Yet many employers don’t recognize the magnitude of the festering problem. And assume that good employees continue to be loyal. So it is no wonder they’re shocked and surprised when folks quit. Usually on short notice.

And the problems have just begun. Many agencies will see their talent churning like a revolving door. This lack of staffing stability will surely cost agencies dearly as the job market improves.

Personal Hurt

In this environment it is very easy for agency leaders to feel somehow betrayed when valuable employees leave. And that is understandable. The agency has kept them employed during the hard times. And now, when things are just starting to look up, those very folks choose to bail out. Leaving the agency with disruption and replacement expense. Not to mention the angst clients feel when their agency talent changes.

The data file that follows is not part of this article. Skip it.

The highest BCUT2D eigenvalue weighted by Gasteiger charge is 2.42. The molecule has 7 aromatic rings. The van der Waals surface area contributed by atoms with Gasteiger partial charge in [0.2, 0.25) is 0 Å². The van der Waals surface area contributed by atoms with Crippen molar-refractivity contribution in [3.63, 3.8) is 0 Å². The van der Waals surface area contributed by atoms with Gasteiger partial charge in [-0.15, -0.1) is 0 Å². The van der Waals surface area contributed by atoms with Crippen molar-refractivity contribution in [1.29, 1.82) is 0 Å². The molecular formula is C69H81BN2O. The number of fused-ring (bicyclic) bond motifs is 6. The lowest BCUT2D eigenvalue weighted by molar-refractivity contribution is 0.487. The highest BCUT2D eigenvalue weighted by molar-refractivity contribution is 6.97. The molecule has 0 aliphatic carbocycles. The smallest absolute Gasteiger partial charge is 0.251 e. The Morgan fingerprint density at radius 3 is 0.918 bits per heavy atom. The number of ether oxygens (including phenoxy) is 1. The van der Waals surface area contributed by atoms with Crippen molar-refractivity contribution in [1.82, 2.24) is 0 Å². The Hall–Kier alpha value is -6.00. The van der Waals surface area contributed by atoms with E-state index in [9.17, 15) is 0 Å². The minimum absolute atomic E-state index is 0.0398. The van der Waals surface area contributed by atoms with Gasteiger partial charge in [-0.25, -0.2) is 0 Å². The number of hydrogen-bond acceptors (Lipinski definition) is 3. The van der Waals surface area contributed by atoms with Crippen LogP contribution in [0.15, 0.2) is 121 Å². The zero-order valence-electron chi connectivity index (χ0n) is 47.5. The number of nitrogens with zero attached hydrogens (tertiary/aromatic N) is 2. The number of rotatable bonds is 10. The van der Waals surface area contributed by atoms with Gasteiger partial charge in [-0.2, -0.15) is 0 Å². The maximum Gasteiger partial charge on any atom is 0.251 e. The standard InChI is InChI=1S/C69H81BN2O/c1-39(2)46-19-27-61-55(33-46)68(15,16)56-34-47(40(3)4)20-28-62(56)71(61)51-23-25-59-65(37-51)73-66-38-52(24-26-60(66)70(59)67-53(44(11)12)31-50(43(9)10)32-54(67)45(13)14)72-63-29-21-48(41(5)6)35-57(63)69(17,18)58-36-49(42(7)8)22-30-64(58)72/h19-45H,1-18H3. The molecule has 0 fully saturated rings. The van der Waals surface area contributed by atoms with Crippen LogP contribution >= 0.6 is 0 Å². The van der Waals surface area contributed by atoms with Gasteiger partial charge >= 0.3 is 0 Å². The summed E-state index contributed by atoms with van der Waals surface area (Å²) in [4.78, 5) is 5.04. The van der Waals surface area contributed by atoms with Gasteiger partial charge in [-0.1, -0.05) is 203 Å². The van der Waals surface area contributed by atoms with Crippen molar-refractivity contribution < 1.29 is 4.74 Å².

Yet agency management harboring ill feelings is not constructive.

The Other Point of View

Clearly, what agency employees see, and what they have experienced, is a quite different picture.

On a macro scale, the advertising agency industry has recovered to about the place it was in 2008. Revenue is climbing again and profits are improving. Yet this is being accomplished with something like 20% fewer employees.

Employees realize that productivity is up significantly. And that is at least partially due to their extra efforts. Yet their paychecks don’t show much increase. And more importantly, they don’t feel appreciated for the contribution they have been making. So they feel betrayed, too. And they know that as the economy improves the demand for their talents will surely increase.

Perfect conditions for those seeking greener pastures.

The Best Agency People